Most new students in Oxford live in university (or college) accommodation, at least for their first year of study. However, you should start thinking about where you plan to spend your second year sooner rather than later. This doesn’t mean queuing outside a lettings agent’s before Christmas, which isn’t fun for anybody (except perhaps said letting agent), but you do need to pick housemates and start househunting at some point in your first year. Mid-January is a pretty good time to do it, as some of the rush has died down and you’ll have a reasonable idea who you want to live with, where you’ll want to live, and what your budget is going to be. Of course, there’s no harm getting an earlier start, but don’t let yourself be panicked into picking a house(mate) that’s too expensive/in the wrong place/lives in his own filth.
When househunting, obviously you'll be considering how nice the house is (and how much you're paying) but spare a thought for location (location, location). It's not just about how far it is to the shops/library/pub: Oxford has several different districts, each with their own distinct character and advantages. Briefly:
East Oxford has a reputation as the "alternative" side of Oxford, featuring street murals, sex shops, and more ethnic restaurants than you can shake a kebab at. It's also packed with bars and pubs, which gives it a completely undeserved reputation for being a bit dodgy. East Oxford is no less safe than anywhere else in Oxford; it's also vibrant, exciting, and somewhat cheaper than other parts of the city. Starts east of Magdalen Bridge and encompasses the area around Cowley Road, St. Clement's and Iffley Road.
Headington is a perfect place for Brookes students to live, because it's extremely convenient for all their campuses. It's also got a good range of shops and restaurants (and a shark!), and rents comparable to East Oxford (ie. cheaper than average), but the nightlife could be accused of lacking sparkle or indeed of not existing. Fortunately, it's very easy to access the rest of the city by bus, even late into the night. The adjacent village/suburb of Marston is quieter still, and you can easily get to the Oxford University science area through University parks. This makes it quite popular for academics and postgraduate students.
North Oxford has an entirely deserved reputation for being the fancy end of the city (see cartoon above) particularly Jericho, a place to live if you value access to a gourmet coffee, a book about the history of the beatnik movement, or a trendy cocktail above, say, a pint of milk. Seriously, it is a very nice area, with attractive houses and tons of great restaurants and bars, but this is reflected in the prices. Further north you hit Summertown, which is to Jericho as Headington is to East Oxford: further away, slightly cheaper, and a bit less characterful.
For a general overview on househunting, have a look at our Accommodation Advice Page. If you’re ready to jump straight in, look at our Houses & Flats to Let and Rooms to Let classified ads pages, where you’ll find plenty of properties on offer from letting agents and independent landlords alike. You don't have to choose one of the first few properties you view! If you shop around, you'll have a better idea of the kind of facilities you're looking for, as well as what's a fair price to pay for them.
It's probably also a good idea to look at our Scams page. Property scammers aren’t common, but you should be wary if you’re asked to put down a large deposit on a property you haven’t seen.
Hopefully, you'll always be bright-eyed, happy, un-hungover and safe throughout your time in Oxford. But realistically you might need the occasional piece of friendly advice along the way, and Daily Info is standing by! For example, when you realise in a pre-party panic that your dress or tux still bears unidentifiable stains, our list of dry cleaners and launderettes in Oxford may be just what you need.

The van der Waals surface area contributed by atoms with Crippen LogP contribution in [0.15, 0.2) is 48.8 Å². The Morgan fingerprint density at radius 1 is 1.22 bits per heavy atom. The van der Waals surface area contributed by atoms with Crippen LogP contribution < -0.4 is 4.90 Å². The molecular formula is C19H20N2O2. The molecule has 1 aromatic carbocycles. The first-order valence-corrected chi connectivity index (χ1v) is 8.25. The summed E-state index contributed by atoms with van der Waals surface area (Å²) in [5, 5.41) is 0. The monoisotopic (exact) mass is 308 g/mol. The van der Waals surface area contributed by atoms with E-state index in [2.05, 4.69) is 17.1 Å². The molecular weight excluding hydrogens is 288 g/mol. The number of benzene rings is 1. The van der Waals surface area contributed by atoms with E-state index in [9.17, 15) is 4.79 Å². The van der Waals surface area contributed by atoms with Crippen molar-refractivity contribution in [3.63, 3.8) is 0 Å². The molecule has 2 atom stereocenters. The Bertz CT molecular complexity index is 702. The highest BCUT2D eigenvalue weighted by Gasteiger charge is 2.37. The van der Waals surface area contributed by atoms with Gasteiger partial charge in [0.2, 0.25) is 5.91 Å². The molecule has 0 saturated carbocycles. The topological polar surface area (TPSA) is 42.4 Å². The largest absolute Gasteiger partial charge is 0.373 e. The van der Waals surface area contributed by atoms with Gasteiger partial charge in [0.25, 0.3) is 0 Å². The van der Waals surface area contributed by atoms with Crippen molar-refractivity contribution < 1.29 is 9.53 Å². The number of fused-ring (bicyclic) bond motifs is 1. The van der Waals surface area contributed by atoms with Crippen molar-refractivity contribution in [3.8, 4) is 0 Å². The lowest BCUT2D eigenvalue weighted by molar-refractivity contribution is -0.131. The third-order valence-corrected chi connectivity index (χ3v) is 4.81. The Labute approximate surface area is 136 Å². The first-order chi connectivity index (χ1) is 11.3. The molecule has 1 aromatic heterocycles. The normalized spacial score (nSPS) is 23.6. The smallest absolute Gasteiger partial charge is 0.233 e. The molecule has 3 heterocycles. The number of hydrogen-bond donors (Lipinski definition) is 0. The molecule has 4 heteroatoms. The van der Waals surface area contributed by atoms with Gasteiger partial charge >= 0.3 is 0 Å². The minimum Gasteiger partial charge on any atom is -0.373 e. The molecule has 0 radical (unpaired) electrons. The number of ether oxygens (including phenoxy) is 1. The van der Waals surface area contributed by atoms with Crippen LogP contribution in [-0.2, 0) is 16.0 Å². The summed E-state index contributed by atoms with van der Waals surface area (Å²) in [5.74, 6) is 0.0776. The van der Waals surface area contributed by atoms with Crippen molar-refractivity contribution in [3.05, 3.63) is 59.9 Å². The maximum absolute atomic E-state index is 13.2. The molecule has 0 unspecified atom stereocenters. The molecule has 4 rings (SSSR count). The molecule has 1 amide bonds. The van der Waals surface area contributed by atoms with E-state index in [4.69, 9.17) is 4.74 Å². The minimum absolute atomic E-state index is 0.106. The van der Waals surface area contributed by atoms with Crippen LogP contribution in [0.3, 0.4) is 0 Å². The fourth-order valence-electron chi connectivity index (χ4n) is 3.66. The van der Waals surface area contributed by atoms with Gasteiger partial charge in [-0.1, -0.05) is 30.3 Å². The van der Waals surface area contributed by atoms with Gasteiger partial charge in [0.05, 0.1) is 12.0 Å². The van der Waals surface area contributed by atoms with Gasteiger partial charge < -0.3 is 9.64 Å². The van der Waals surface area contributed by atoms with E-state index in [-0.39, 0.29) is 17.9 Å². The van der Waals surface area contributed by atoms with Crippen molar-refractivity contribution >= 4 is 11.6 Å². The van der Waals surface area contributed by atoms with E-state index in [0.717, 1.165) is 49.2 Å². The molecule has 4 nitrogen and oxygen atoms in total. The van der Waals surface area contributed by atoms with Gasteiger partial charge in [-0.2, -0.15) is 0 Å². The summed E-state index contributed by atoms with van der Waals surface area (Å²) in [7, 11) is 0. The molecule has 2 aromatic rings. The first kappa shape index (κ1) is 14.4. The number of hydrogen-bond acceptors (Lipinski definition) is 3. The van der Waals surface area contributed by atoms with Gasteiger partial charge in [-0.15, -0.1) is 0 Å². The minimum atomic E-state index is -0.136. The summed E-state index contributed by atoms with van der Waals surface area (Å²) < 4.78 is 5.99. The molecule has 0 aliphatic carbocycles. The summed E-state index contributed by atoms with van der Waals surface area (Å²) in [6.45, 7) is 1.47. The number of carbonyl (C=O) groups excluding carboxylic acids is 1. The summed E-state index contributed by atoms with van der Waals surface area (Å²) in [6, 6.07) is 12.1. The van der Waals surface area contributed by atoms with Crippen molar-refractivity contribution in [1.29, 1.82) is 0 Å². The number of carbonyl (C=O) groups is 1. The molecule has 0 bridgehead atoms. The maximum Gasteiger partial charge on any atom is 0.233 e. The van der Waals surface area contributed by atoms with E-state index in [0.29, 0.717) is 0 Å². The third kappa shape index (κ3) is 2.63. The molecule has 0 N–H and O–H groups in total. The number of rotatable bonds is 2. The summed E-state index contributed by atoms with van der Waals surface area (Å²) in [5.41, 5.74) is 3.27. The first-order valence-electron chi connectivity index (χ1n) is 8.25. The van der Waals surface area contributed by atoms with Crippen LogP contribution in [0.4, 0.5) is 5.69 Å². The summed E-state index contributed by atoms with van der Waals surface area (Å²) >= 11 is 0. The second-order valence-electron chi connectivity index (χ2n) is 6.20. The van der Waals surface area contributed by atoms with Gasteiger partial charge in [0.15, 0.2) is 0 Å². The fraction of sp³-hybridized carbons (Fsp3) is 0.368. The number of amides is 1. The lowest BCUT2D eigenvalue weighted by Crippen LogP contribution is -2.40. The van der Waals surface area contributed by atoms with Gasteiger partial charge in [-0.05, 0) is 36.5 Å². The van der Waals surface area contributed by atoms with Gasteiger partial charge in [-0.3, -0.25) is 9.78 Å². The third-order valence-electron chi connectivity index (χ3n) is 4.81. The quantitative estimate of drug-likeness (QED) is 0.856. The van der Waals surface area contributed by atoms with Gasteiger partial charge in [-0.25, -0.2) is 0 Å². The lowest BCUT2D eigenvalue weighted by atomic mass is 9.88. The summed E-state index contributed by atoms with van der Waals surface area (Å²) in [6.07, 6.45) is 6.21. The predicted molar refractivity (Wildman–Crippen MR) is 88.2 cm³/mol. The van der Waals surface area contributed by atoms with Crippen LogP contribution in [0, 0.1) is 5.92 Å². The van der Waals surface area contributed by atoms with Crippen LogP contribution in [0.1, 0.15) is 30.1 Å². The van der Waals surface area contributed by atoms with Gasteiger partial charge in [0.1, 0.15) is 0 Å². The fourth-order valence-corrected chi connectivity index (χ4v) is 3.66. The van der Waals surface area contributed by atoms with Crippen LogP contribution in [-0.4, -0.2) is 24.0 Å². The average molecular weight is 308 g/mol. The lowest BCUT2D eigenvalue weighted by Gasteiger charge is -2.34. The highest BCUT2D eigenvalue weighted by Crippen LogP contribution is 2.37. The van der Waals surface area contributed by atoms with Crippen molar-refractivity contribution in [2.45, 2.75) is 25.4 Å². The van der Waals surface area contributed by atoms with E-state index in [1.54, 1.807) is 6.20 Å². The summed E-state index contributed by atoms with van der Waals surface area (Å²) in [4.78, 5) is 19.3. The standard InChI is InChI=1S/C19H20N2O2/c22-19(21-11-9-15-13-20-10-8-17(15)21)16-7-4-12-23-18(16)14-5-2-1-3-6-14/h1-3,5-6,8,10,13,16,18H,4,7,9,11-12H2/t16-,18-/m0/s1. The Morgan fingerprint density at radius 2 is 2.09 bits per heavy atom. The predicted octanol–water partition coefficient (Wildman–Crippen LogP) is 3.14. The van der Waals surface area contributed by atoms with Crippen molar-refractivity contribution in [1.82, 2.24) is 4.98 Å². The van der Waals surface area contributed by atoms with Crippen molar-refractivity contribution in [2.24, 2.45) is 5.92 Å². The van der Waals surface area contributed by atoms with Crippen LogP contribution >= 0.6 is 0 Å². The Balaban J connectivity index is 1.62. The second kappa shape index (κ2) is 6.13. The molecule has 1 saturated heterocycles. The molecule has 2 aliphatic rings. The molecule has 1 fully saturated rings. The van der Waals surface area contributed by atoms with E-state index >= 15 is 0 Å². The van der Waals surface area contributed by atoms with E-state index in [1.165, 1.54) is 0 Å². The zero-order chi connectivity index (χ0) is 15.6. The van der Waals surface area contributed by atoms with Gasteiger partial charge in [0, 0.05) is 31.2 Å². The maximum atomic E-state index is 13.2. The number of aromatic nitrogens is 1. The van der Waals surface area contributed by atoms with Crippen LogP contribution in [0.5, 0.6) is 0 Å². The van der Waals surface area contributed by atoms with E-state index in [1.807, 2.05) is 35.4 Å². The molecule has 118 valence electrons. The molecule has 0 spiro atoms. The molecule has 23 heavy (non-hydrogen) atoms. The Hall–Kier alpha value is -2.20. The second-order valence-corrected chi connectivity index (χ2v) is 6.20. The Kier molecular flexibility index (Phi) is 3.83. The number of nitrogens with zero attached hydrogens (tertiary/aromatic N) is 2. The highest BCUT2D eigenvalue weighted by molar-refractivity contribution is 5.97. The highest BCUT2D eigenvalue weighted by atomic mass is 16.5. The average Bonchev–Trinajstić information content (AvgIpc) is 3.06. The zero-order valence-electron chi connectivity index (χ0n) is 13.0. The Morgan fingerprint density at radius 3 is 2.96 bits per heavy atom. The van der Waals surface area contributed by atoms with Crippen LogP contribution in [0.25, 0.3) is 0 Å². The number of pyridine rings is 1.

If you're feeling a little fluey (and chances are, in Freshers' Week, you will), campus nurses are a good first port of call but, if you're new to the city, it might be wise to have a quick scan over our Medical Help page, which has opening hours and information about hospitals, clinics, sexual health centres, and dentists. Even if you remain healthy all the way through uni, you might need to go to a doctor for injections if you plan to travel in your (very) long summer holiday, so it's worth bearing their existence in mind!
On the subject of health, people will often tell you: never, ever, no matter what the provocation, have unprotected sex when neither (none?) of you have been checked out for communicable diseases. This is possibly the best piece of advice you'll ever get. Unfortunately, most people only find out about the horrible things you can catch the morning (or the week, or the decade) after. It's so tragically simple to prevent. Most JCRs have some arrangement to supply free condoms, and you can also pick them up free from one of Oxford's Sexual Health Centres. Although condoms won't protect you from everything, they go a heck of a long way. As it were.
Oxford University also offers a counselling service, for which you can sign up. All treatment is free and confidential. Information about counselling services such as Nightline or the Isis centre can be found here.
For problems of an academic nature, our Tuition page can be used to seek tuition, although first port of call should be your tutors or professors as they will be administering your course and will usually be able to provide any extra help you need.
I can't remember how often I lost my keys, phone, parents, and all manner of other things. Luckily for you, Daily Info has a Lost and Found page to help reunite you and your missing items.
There's also a Phones page to replace the phone you lost whilst dancing just a bit too exuberantly in Bridge and, if you yourself should get lost in or around Oxford, we have a copy of our map on our website, too.
We often have competitions running on our website, to win useful things like meals for you and some friends, or free cinema tickets. Check our Competitions page for current comps and past prizes.